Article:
Developments in Validity Research in Second Language Performance Testing


Hacer Hande Uysal*




The present paper aims to provide a short historical overview of the theoretical developments in validity research in second language performance testing. A comparative description and critical evaluation of different views such as the “Trinitarian approach” versus the construct validity model; “uniform approach,” versus “unified approach” as well as alternative and critical approaches to validation in L2 performance testing are presented. These various theoretical approaches are introduced in terms of their definitions of the validity concept, their suggested requirements for the validity research, and their attitudes towards reliability and theory while making interpretations of test scores. The paper also focuses on the current problems with the applicability of these theoretical approaches, and discusses future directions in validity research.

Key words: Second language assessment, performance assessment, validity, reliability, validity research


Earlier Theories of Validity


In earlier times, validity was described as whether the test measures what it is supposed to measure (Lado, 1961 in Chapelle, 1999). Subject matter experts used to decide about the quality of the test based on the test content examining whether test tasks cover a representative sample of the target domain (Chapelle, 1999). However, this approach was based on a subjective judgment focusing only on the test content without considering the test scores. Therefore, while this approach offered evidence to support the domain relevance and representativeness of the test, it did not provide evidence about the inferences that could be made from the test scores (Bachman, 1990; Messick, 1994).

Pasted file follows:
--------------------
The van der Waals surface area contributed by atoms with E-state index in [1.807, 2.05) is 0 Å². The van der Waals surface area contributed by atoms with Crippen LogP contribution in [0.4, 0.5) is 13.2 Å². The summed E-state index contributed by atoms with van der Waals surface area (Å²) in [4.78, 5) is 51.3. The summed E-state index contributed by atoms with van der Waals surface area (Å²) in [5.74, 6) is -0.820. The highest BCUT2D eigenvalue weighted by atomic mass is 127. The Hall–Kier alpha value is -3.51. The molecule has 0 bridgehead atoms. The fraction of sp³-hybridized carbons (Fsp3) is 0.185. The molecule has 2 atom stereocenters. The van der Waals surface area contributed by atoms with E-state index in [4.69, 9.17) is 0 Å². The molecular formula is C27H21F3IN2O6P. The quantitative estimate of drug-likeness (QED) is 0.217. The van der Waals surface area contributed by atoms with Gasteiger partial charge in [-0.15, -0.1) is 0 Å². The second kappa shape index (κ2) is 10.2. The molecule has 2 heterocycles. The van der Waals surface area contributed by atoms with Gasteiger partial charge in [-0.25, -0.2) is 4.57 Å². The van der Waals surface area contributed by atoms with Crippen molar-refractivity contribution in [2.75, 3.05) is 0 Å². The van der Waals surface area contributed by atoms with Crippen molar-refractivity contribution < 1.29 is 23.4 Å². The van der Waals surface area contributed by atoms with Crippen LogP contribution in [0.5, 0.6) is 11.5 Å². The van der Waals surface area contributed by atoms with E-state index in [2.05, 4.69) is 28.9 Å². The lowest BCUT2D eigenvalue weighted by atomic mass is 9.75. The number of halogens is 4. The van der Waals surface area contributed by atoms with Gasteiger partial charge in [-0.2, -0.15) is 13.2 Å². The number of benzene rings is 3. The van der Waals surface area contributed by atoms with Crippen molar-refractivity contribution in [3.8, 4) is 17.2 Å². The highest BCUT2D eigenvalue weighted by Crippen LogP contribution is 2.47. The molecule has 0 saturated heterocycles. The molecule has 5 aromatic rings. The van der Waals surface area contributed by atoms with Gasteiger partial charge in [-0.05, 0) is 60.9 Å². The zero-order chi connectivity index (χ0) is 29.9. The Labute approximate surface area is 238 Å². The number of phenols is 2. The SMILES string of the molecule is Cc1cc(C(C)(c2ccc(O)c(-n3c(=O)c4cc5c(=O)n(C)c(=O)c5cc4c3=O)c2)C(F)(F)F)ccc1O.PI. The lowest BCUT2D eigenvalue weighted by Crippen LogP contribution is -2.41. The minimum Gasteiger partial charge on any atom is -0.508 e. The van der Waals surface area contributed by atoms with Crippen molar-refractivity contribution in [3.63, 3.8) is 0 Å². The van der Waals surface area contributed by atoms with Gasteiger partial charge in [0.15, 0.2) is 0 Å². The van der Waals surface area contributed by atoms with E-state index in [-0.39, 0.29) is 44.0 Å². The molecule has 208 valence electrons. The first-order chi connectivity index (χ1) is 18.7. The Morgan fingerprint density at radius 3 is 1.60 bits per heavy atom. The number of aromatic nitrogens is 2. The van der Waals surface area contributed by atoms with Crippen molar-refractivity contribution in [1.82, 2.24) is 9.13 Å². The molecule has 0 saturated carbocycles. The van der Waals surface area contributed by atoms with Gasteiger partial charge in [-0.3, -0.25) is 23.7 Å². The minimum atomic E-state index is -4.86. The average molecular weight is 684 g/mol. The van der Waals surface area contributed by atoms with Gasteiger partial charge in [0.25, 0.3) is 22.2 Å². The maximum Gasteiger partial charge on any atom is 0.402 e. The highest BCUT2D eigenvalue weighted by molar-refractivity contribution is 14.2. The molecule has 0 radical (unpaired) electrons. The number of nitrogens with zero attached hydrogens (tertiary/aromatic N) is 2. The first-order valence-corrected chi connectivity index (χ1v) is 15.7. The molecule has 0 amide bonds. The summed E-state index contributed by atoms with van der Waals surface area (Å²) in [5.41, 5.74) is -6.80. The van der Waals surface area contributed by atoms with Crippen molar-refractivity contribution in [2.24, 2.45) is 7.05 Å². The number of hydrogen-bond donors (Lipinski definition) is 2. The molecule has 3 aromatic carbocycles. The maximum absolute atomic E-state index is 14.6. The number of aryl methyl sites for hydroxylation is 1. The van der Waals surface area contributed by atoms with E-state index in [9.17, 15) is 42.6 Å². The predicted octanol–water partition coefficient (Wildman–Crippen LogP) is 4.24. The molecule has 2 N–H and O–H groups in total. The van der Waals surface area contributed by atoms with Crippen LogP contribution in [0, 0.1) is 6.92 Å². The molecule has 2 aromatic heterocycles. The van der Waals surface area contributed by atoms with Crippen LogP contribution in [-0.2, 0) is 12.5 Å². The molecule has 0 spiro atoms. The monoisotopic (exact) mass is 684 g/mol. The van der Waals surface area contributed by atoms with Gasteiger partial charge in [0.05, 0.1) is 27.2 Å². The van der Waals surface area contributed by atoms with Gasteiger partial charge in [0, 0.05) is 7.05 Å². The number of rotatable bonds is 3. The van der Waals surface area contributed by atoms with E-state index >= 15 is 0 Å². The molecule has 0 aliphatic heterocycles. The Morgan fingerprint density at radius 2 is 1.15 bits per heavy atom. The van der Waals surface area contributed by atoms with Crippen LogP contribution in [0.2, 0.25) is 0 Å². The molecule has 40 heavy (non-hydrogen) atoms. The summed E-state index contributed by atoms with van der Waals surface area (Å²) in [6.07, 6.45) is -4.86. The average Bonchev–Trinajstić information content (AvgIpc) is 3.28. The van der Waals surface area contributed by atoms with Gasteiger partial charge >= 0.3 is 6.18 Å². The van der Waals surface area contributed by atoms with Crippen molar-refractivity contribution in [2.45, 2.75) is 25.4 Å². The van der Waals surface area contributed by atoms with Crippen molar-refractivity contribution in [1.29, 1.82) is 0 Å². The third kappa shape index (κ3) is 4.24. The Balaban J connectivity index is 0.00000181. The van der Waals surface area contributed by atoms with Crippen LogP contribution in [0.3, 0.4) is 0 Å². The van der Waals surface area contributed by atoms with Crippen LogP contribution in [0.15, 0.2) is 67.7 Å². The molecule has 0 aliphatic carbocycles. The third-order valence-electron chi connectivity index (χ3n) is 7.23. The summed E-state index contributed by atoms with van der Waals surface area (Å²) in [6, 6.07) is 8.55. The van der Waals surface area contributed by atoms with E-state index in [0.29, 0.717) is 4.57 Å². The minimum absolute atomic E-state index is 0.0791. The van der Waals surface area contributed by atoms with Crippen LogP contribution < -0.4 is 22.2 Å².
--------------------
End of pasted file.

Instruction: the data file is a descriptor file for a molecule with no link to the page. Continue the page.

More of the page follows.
Later, Oller (1979, in Chapelle, 1999)[1] put reliability of test scores at the center of validation. Validity was defined in terms of the degree of the correlation of test scores with an older or well-established test or criterion focusing on criterion related validity. According to the correlations between future or present performance and the criterion, criterion validity was later divided into predictive or concurrent validities (Cronbach & Meehl, 1955). However, this approach was also problematic, because it was not easy to find a well-defined valid criterion measure all the time; and even if it was found, validity of this established criterion would also be questionable. Therefore, criterion based model was not useful in many contexts (Kane, 2001).

In 50’s, the construct validity was introduced as an alternative to content and criterion validity, and became one of the several types of validities. Construct validity was tied to theoretical constructs and started to be investigated by testing hypotheses related to how well the scores satisfy the theory (Chapelle, 1999; Kane, 2001). Between 50’s and 70’s, there were many kinds of validities –The Trinitarian Model (Shepard, 1993), and while performing validity research, the type of the validity to be addressed was chosen according to the purpose of the assessment. (e.g. content validity for achievement tests; criterion validity for selection and placement decisions, and the construct validity for theory-based proficiency tests). However, at those times, validation was still seen as “one time activity” (Bachman, 1990).